The people are trying to express their discontent and motivate the authorities to take decisive measures to punish criminals, to ensure freedom of expression and equal rights. In response, the officials, who are obliged to be the defenders of the rights and freedoms of every citizen of the country, decide to go against the citizens expressing their discontent. This is exactly what happened in March 2020, when people gathered to prevent violence against women, and they were attacked, and then for some reason they were detained. Everyone was shocked when, instead of provocateurs, pseudo-patriots violently dispersed the protesters for equal rights and opportunities. Moreover, later the girls who took part in the action were tried, and the provocateurs of the ethno-nationalists did not receive the punishment they deserved.
Such dissonance cannot but cause even greater discontent. This tactic of government services is deliberately losing. A scenario in which unpopular autocrats stand up against peaceful protests almost always leads to the autocrat’s loss. In the aftermath of such situation, peaceful protests arouse even greater sympathy among the population. That is why protest moods have become more systemic.
Move 2: Why Help Sufferers, Better Make Them Apologize
There are well known facts about absolutely absurd cases when representatives of law-enforcement agencies, instead of ensuring the protection and safety of the population, spend their resources on extorting an apology from people who bring unpleasant facts about those in power. These attempts of turning into an information autocracy, when the leaders of the nation try to retain power by controlling independent media, censorship, manipulating information, and using law-enforcement agencies to suppress protests, are clearly and naturally rejected by the citizens of Kyrgyzstan.
Move 3: Blame the innocent for venality
It should be noted that there were attempts to accuse the participants of peaceful protests of affiliation and the provision of paid services.
Such technologies are not new and not unique – the “elder brothers” of the Kyrgyz Republic, such as Russia and Belarus, also see a conspiracy of the West and a paid production in all actions of the people’s will.
However, any sane person understands that the latest protests are an expression of the will of a very large active part of the population of Kyrgyzstan. Here, many may argue that several thousand participants in the actions are not representative and are not the majority of the six million population of Kyrgyzstan, but one must understand and admit that not all six million are politically and civically active. These same thousands are both active and independent during elections, as active and independent in their will. And these are not just users of the Facebook and Twitter bubble, but much more than that.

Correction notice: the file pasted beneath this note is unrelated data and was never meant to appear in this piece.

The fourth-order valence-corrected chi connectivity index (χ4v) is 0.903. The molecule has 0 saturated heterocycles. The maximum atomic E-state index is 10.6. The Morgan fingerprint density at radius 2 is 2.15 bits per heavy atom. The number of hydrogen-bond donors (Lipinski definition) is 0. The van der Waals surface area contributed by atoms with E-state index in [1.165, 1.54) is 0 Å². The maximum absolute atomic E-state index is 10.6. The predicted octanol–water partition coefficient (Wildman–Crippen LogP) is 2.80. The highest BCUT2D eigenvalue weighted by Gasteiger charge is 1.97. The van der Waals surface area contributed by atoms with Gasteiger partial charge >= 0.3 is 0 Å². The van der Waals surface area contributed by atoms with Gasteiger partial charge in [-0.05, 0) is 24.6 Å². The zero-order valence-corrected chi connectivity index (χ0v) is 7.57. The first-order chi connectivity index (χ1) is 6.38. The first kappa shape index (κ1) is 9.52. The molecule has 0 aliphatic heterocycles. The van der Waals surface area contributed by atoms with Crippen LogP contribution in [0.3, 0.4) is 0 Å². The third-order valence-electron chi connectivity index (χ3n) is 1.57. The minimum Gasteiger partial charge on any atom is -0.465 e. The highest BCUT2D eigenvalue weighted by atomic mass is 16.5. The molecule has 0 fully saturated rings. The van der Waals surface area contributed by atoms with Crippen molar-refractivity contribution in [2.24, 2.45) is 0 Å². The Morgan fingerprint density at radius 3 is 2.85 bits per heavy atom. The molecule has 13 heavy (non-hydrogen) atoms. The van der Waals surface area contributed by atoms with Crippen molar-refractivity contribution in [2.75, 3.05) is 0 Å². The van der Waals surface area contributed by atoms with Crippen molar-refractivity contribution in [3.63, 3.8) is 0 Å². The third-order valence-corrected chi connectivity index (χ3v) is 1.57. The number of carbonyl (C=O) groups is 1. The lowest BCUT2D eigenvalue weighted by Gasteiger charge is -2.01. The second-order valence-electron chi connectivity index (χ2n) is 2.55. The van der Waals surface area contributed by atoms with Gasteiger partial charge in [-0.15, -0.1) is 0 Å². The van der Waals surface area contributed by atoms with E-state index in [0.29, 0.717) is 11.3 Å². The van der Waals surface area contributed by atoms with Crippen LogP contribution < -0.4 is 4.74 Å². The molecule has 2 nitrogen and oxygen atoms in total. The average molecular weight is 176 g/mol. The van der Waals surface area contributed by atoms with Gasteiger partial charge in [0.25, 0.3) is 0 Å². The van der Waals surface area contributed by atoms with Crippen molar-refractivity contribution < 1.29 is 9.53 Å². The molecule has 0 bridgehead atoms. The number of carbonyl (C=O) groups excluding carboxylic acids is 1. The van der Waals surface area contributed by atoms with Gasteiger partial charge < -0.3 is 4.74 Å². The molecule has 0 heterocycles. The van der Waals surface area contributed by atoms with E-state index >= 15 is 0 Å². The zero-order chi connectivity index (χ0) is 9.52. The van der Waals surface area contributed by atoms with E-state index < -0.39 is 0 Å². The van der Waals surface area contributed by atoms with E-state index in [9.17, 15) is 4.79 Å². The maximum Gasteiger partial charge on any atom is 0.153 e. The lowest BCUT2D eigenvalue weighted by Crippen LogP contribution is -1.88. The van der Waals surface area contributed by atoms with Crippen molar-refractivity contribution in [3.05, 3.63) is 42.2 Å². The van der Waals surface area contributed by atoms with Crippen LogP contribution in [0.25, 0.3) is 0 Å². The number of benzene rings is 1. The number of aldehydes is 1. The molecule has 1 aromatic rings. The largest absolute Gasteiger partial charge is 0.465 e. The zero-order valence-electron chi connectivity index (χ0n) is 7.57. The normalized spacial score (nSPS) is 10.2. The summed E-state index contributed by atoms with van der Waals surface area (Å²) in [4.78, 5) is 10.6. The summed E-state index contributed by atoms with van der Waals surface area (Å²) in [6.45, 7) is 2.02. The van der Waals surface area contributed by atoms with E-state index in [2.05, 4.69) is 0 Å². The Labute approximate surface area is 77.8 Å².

Possible development scenarios
Protests are not always the unification of the masses on a negative foundation, but an attempt to show the authorities that the population is dissatisfied, and that urgent and effective measures are needed to resolve the population’s problems. They often provide opportunities for nonviolent problem solving and democratization. In the case of Kyrgyzstan, these are indicators of the protest readiness and activity of some part of the population – mainly the capital. But the fact that the regions are not holding rallies does not mean that the inhabitants of remote areas are content and happy in their neverland.
Residents of the regions are also not very happy with the way the fight against the spread of COVID-19 is being conducted, they are also unhappy with the ubiquitous corruption, low living standards and injustice. There is a protest mood, but it is not manifest. However, it is difficult to predict whether these sentiments will translate into constructive actions. It can be said for sure that people in the regions are not ready to express their will through demonstrations: they are engaged in survival and many believe that it is not safe to express their opinion. Let us recall these demonstrative performances with apologies, interrogations at the State Committee for National Security, as well as a video of torture of a former customs officer who spoke about the lawlessness in this service.
The upcoming parliamentary elections this fall open a window of opportunity for real systemic change. Although, making predictions is not a very rewarding activity, three development scenarios can be assumed.
Scenario 1: Tired people may believe the campaign promises of negative consensus supporters for a number of reasons, and the situation will not change in any way. Although the people have woken up, they have no time to reflect on how they should act further, so they can be guided by the principle “life was not that bad before, why change something”. In addition, in our small country there is such a phenomenon as local “patriotism”, that is, “good or bad person, is still our person.”
Scenario 2: the most unpleasant of all, this is when, due to banal poverty, mistrust of the authorities and lack of faith in the possibility of positive change, people will sell their votes. In this case, people with dubious moral and professional qualities will become the people’s choices, and the people will have a hard time before the next elections comes.
Scenario 3: it is likely that the mood and analysis of the current situation will infuse to the point of realizing that it is necessary to be more conscious during the elections to be held in October 2020, and then a morally (and hopefully physically) healthy electorate will elect such people’s representatives during the elections who will root for reforms and modernization, and not for stagnation, while hiding behind stability. The main idea is that the “new” and “old” candidates for the people’s elected representatives convey their vision, and so that later they have real political opportunities to make decisions. However, in 2020 it is difficult to say what surprises it will bring us.
This material has been prepared as part of the Giving Voice, Driving Change – from the Borderland to the Steppes Project. The opinions expressed in the article do not reflect the position of the editorial board or donor.